The game has changed for players from the military academies who have an NFL dream within their reach.
In 2019, a new policy was enacted that allowed this exclusive set of players who have a desire to play professional football to defer their service requirements.
Finding players to actually take advantage of this opportunity will continue to be a hard ask, however.
The number of players in the NFL from military academies is extremely low, as there are less than 10 in the entire league. And the most notable player coming from one of the three schools in Army, Navy and Air Force, Alejandro Villanueva, hung up his cleats this offseason.
All in all, to find the highest NFL Draft selection from a service academy in the Super Bowl era, one would have to go all the way back to 1998 when Mike Wahle was chosen by the Green Bay Packers with the first pick in the second round . Yet this year, Army has a player who looks to be on the fast track to becoming its highest-drafted player since 1946.
Turning our gaze to the defensive front in West Point, pass rusher Andre Carter II has the tools and talent that will have many teams looking to call his name before the top 75 comes to a close.
Initially recruited as a tight end coming out of high school, Carter received next to no interest as he was not given a single star during the recruiting cycle. Army was one of just five schools to offer Carter, with Fordham, Lafayette, Howard and Cornell following behind.
A unique player with a unique pathway, now he’s an AP All-American with a chance to make history.
What Does He Bring?
Listed at 6-foot-7 and 260 pounds, the extraordinary length of Carter is eye-popping when taking a deeper look at the Nate Woody-led Army defense. It would not be a shocking discovery for Carter to go to the NFL Combine and measure in with over 34-inch arms.
And he knows how to use this blessing.
When Carter has the ability to get into the frame of the man across from him, there’s little resistance from opposing blockers. This also allows for Carter to keep his own chest clean. He has flashed a nice long-arm and push / pull, testing the balance of the man across from him, and has proven to be a nightmare for blockers if they cannot get into his frame.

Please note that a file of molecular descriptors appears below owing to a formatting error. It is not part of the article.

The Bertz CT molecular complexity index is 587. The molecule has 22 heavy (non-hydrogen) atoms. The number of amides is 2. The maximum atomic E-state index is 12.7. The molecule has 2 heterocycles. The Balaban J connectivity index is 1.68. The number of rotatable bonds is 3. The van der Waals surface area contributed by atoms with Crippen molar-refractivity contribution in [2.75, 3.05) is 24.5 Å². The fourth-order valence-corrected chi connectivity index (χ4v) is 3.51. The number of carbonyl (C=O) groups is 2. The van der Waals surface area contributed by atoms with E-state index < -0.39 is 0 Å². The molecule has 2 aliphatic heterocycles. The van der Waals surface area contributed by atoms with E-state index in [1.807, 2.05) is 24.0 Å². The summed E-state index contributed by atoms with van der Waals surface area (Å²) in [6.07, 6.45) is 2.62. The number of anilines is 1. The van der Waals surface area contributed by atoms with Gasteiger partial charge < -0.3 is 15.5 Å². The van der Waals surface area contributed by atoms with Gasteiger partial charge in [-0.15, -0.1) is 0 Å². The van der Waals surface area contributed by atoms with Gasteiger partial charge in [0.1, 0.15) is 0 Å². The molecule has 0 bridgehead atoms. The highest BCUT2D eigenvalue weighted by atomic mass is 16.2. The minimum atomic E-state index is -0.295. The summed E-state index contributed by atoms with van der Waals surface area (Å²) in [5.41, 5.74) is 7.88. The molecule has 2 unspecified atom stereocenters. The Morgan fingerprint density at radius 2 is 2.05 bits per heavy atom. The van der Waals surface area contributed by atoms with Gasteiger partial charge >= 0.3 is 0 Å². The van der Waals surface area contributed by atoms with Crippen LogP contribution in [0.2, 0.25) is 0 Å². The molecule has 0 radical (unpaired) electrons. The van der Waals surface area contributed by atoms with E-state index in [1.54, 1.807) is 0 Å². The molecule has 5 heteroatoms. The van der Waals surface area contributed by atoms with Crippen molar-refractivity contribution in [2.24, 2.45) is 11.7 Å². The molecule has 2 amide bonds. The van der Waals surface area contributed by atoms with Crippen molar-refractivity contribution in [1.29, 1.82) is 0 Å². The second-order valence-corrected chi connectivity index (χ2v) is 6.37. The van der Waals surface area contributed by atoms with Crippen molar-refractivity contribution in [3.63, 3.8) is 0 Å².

Carter possesses a great deal of explosiveness, twitch and flexibility in its lower half as well.
With a knack for timing up snap counts and firing off the football, Carter’s first step allows him to blow past blockers.
He becomes a problem in the run game as well, as he has the ability to reach the opposite shoulder and cross face of the man assigned to him before they have time to get hands on him.
This allows for Carter to penetrate and sit in a gap that’s meant to be kept clean and open for ball carriers to scamper through.
Carter’s agility is quite impressive for his length. Most people with his height tend to be high-hipped and struggle to sink and change directions.
However, Carter has not only put a good deal of bend off the edge on display, but his ability to get his foot in the ground and change directions without wasted movement is most impressive.
Carter’s lower half is his second-biggest asset after his length, as he can use that length to force offensive tackles to overcompensate for his speed and overset.
He also has the ability to track down ball carriers in backside pursuit and makes life extremely difficult for blockers when aligned out wide.
Facing admittedly faced lesser competition, Carter led the nation in pass rush win rate at 37.7% in 2021. For comparison, UAB product and Cleveland Browns third-round pick Alex Wright had a 31.3% win rate.